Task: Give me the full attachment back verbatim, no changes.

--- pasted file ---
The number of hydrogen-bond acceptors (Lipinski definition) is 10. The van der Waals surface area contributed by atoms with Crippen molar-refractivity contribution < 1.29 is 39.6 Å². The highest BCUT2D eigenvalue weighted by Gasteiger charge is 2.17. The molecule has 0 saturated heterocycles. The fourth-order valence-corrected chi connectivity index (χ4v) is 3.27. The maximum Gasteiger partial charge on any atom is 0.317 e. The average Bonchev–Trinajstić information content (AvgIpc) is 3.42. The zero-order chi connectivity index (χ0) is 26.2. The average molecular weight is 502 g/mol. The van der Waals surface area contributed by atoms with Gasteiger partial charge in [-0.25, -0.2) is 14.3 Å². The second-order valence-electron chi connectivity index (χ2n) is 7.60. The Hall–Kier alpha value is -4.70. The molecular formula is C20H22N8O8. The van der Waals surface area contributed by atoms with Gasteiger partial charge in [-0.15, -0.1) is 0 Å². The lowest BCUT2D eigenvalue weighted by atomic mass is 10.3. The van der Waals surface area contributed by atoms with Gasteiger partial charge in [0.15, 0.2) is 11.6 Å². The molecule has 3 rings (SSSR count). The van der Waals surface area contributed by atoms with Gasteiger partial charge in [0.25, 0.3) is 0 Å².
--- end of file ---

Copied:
The number of hydrogen-bond acceptors (Lipinski definition) is 10. The van der Waals surface area contributed by atoms with Crippen molar-refractivity contribution < 1.29 is 39.6 Å². The highest BCUT2D eigenvalue weighted by Gasteiger charge is 2.17. The molecule has 0 saturated heterocycles. The fourth-order valence-corrected chi connectivity index (χ4v) is 3.27. The maximum Gasteiger partial charge on any atom is 0.317 e. The average Bonchev–Trinajstić information content (AvgIpc) is 3.42. The zero-order chi connectivity index (χ0) is 26.2. The average molecular weight is 502 g/mol. The van der Waals surface area contributed by atoms with Gasteiger partial charge in [-0.25, -0.2) is 14.3 Å². The second-order valence-electron chi connectivity index (χ2n) is 7.60. The Hall–Kier alpha value is -4.70. The molecular formula is C20H22N8O8. The van der Waals surface area contributed by atoms with Gasteiger partial charge in [-0.15, -0.1) is 0 Å². The lowest BCUT2D eigenvalue weighted by atomic mass is 10.3. The van der Waals surface area contributed by atoms with Gasteiger partial charge in [0.15, 0.2) is 11.6 Å². The molecule has 3 rings (SSSR count). The van der Waals surface area contributed by atoms with Gasteiger partial charge in [0.25, 0.3) is 0 Å².